The Headquarters of General MacArthur announced today the entry of his troops in Baguio, after wiping out the Japanese defenses. It took the liberators four months at the cost of a great number of men and materials to scale the mountain, blow up machine gun nests, seal thousands of caves and exterminate their defenders, and take possession of this city. Like mountain cats, the remaining Japanese continue fighting in the eastern slopes and from the top of Mt. Sto. Tomas which overlook the zigzag. An important nucleus of resistance is the Cagayan Valley. The two Ilocos regions, La Union and part of the Mountain Province, have been liberated by guerilla forces.
Thousands of residents of this summer city had been infiltrating through Japanese defenses until they reached American lines, guided by Igorots who are as loyal as they were experts in avoiding Japanese attention, in climbing rocks and jumping over precipices. Many had died in the bombings of Baguio, others succumbed to the hardship of two months of wanderings in caves and mountains or a week on the road until they reached Tubao where they were picked up by American troops.
Recto, Alunan, Paredes, Sison and De las Alas, the ex-ministers of the short-lived Republic had been captured and detained. Manuel Roxas was liberated. Laurel, Osías and Aquino fled to Japan. We could not tell whether on their own volition or forced by Yamashita. Part of those liberated had been brought to Manila and many of them are quartered in the University of Santo Tomas. They had lost their homes in Baguio and their old houses in Manila had been destroyed.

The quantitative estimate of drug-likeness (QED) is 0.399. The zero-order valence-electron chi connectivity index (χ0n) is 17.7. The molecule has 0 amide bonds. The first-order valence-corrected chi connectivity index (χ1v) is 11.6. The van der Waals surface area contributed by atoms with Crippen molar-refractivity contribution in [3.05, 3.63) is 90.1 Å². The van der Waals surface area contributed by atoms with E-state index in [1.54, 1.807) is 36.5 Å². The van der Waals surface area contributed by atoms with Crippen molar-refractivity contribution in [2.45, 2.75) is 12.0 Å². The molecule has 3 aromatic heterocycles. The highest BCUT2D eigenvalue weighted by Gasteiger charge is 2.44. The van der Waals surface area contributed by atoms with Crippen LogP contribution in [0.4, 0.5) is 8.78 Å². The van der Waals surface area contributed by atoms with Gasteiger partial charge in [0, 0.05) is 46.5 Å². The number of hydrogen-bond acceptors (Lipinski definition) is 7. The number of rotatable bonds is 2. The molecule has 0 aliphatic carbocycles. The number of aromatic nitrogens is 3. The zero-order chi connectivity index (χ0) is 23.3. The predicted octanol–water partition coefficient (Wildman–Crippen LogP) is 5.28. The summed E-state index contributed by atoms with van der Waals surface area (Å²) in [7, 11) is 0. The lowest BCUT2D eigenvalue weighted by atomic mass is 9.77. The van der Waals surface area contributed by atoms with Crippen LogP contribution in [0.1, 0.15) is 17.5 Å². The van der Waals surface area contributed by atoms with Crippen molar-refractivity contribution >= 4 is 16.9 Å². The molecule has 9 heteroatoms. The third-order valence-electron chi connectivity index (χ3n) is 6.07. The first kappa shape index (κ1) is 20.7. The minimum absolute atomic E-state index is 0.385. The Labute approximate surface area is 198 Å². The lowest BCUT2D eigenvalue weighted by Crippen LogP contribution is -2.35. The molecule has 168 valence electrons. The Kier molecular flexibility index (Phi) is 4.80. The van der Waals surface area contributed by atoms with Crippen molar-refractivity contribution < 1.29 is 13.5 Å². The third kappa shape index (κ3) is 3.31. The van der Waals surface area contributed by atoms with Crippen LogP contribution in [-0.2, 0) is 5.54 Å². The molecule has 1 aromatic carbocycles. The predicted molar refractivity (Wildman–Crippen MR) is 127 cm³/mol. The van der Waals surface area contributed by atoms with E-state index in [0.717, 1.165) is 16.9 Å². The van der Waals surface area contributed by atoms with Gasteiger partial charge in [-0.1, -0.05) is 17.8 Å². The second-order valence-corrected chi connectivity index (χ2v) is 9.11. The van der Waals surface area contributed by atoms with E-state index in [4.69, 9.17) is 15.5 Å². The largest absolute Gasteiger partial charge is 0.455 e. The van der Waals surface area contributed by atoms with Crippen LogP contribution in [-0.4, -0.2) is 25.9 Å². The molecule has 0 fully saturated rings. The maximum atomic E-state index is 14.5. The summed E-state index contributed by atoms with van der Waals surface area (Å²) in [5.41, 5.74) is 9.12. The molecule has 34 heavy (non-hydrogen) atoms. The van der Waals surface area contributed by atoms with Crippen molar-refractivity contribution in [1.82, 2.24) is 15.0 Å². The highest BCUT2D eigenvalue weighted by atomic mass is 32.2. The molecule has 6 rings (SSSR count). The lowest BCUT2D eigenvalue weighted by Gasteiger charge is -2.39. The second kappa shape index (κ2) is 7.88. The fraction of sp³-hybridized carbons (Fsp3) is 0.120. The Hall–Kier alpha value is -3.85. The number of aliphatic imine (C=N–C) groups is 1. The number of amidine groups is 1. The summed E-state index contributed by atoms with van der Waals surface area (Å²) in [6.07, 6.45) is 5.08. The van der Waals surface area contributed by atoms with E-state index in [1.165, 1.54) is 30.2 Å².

The Army in Baguio did not commit the same systematic abuses and massacre as what was planned and executed in Manila, Laguna, Rizal, Batangas, Tayabas and in other provinces. Either they did not receive the order or they simply failed to implement it. Of course, it was easier for the victims to evade their henchmen and elude their herodian plans in the thicknesses and ruggedness of the mountains. However, at the last hour, the wriggling tail of the dying dragon killed numerous groups of unsuspecting persons, the incapacitated, the helpless who could not save themselves in time. Hundreds, or perhaps thousands of innocent lives were sacrificed.
A number of Japanese civilians and soldiers have passed over to the American lines. Among them are Mr. Yokoyama, the Japanese consul in Baguio; Mr. Okano, the head of the Religious Section of the Army and a good Catholic who had given not a few favors to the American prisoners and to the members of religious congregations; Mr. Matsuda, a professor of Nippongo, and somebody else whose surrender or capture we are not sure about.